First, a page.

The 2009 International Conference on High Performance Computing & Simulation
June 21-24, 2009, Leipzig, Germany
HPCS 2009 DEMO SESSIONS
The LIBI Grid Problem Solving Environment for Bioinformatics
M. Mirto1, M. Passante1, D.
Tartarini1, A. Negro2,
I. Epicoco1,2, G. Aloisio1,2
University of Salento
2 Euro-Mediterranean Centre for Climate Change (CMCC)
One of the key aspects in life science applications is the execution of a high number of jobs for large-scale analysis. The Grid is a powerful tool for solving this kind of problem, but in a distributed environment, bioinformatics applications need to be re-engineered in order to provide better performance. In addition, a tool for orchestrating the execution of different kinds of applications and the access to the needed data is fundamental, because different and heterogeneous grid infrastructures have to coexist.
The solution adopted within the LIBI infrastructure consists of the development of an easily extensible Meta Scheduler able to support different middleware. The development leverages on our GRB technology, and includes a set of grid libraries, the Meta Scheduler and the LIBI grid portal. The LIBI grid portal provides an integrated approach to grid resource management, through a user-friendly web GUI and back-end GSI-enabled Meta scheduler Web Service, developed using gSOAP and our GSI plugin for gSOAP.RESULTS AND IMPACT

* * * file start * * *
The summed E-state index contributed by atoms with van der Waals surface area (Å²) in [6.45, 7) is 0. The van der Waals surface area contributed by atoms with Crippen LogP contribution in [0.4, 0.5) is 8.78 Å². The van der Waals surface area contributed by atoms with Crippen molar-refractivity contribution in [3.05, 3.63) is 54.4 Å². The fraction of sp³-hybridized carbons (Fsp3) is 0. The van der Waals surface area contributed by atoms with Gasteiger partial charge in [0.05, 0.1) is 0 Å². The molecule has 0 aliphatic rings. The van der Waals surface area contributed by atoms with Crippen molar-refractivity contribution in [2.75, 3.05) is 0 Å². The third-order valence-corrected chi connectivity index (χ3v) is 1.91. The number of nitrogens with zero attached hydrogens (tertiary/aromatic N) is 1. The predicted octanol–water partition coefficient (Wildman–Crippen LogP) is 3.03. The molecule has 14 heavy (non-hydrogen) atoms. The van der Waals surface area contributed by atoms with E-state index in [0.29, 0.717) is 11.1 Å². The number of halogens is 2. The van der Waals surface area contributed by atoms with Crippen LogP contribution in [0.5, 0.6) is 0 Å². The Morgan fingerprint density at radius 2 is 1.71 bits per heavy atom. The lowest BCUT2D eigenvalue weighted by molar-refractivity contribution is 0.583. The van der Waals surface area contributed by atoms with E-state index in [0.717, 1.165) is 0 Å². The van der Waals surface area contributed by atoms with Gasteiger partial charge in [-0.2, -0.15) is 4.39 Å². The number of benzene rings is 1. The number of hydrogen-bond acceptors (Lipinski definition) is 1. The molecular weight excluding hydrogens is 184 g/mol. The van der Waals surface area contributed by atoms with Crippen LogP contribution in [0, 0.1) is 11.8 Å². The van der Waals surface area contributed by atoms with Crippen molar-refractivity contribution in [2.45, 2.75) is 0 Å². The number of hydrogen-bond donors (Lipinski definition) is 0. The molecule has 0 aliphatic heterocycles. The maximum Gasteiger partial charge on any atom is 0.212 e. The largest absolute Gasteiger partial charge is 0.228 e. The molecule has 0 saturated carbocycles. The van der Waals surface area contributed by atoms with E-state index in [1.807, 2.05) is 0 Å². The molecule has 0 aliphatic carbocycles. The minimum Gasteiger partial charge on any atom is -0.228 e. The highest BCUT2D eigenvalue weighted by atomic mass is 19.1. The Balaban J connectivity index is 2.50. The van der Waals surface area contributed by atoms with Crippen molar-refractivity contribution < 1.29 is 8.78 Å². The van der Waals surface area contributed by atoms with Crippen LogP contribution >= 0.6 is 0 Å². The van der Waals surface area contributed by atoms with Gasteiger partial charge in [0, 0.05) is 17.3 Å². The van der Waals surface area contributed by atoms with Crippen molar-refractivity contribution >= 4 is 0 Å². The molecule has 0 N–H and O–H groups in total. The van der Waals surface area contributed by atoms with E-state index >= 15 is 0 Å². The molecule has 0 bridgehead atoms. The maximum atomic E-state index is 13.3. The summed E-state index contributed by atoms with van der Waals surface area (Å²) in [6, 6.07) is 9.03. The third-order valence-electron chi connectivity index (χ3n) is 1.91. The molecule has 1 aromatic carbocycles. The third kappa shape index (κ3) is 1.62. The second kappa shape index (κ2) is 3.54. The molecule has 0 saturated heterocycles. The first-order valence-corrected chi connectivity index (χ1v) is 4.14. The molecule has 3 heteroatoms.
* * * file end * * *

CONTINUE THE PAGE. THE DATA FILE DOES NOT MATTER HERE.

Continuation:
For the resource management, a Meta Scheduler service embeds several plug-ins for accessing different grid middlewares and acts as an engine not only for batch, MPI and parameter sweep jobs, but also for complex jobs described by a workflow. Finally, a workflow editor has been implemented in order to compose different application runs on different middlewares. At the same time we have developed several case studies and successfully verified the effectiveness of the LIBI platform for supporting experiments in a number of real world bioinformatics application scenarios.
A number of BioGrid projects are underway, including myGrid (Stevens, 2004), GeneGrid (Kelly, 2005) and Proteus (Cannataro, 2004). These primarily focus on the sharing of computational resources, large-scale data movement and replication for simulations, remote instrumentation steering or high throughput sequence analysis.
In the last year of the project, the goals of the LIBI virtual laboratory will be to integrate the services developed in order to test the entire platform and provide a production infrastructure.
Several improvements are planned in different areas: as regards the resource management, we intend to test the workflow management system in order to compose different applications and run them on different grid middlewares. In addition, we plan to develop a client library for the Web Service applications. Finally, other applications such as the R package will be integrated into the PSE.REFERENCES
Maria Mirto received her Laurea Degree in Computer Engineering from the University of Lecce, Italy in 2002. She received the Ph.D. degree in Computer Engineering from the ISUFI-University of Lecce, in 2006. Since 2006, she has a postdoc position in the LIBI project for the University of Salento. Since 2003 she is the Principal Investigator of the ProGenGrid project. Her research interests include High Performance, Distributed and Grid Computing, Bioinformatics and Workflow. She received the best paper award at the ITCC 2003 conference. She is co-author of more than 45 papers in refereed journals on parallel, grid computing and Bioinformatics.